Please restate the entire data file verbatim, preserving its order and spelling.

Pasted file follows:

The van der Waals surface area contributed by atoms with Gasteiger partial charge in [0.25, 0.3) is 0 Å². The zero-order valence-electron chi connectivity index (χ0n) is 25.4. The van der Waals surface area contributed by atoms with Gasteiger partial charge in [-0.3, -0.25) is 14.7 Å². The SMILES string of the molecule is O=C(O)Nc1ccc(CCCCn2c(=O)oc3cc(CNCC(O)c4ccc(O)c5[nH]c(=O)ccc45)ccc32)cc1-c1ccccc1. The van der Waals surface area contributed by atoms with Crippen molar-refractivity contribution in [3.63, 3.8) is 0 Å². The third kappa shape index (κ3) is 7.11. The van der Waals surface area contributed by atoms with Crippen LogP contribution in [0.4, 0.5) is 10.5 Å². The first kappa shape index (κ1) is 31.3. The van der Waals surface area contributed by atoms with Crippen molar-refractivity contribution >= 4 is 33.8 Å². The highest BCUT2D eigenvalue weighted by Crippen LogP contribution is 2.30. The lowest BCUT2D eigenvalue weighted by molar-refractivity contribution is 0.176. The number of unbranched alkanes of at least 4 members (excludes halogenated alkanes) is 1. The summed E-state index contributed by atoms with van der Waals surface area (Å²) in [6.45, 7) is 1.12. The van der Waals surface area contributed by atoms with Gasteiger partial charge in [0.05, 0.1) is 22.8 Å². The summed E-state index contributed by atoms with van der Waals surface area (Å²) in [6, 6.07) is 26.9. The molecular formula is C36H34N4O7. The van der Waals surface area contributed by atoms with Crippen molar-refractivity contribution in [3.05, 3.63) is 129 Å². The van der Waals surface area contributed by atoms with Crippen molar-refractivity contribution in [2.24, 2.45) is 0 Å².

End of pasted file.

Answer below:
The van der Waals surface area contributed by atoms with Gasteiger partial charge in [0.25, 0.3) is 0 Å². The zero-order valence-electron chi connectivity index (χ0n) is 25.4. The van der Waals surface area contributed by atoms with Gasteiger partial charge in [-0.3, -0.25) is 14.7 Å². The SMILES string of the molecule is O=C(O)Nc1ccc(CCCCn2c(=O)oc3cc(CNCC(O)c4ccc(O)c5[nH]c(=O)ccc45)ccc32)cc1-c1ccccc1. The van der Waals surface area contributed by atoms with Crippen molar-refractivity contribution in [3.63, 3.8) is 0 Å². The third kappa shape index (κ3) is 7.11. The van der Waals surface area contributed by atoms with Crippen LogP contribution in [0.4, 0.5) is 10.5 Å². The first kappa shape index (κ1) is 31.3. The van der Waals surface area contributed by atoms with Crippen molar-refractivity contribution >= 4 is 33.8 Å². The highest BCUT2D eigenvalue weighted by Crippen LogP contribution is 2.30. The lowest BCUT2D eigenvalue weighted by molar-refractivity contribution is 0.176. The number of unbranched alkanes of at least 4 members (excludes halogenated alkanes) is 1. The summed E-state index contributed by atoms with van der Waals surface area (Å²) in [6.45, 7) is 1.12. The van der Waals surface area contributed by atoms with Gasteiger partial charge in [0.05, 0.1) is 22.8 Å². The summed E-state index contributed by atoms with van der Waals surface area (Å²) in [6, 6.07) is 26.9. The molecular formula is C36H34N4O7. The van der Waals surface area contributed by atoms with Crippen molar-refractivity contribution in [3.05, 3.63) is 129 Å². The van der Waals surface area contributed by atoms with Crippen molar-refractivity contribution in [2.24, 2.45) is 0 Å².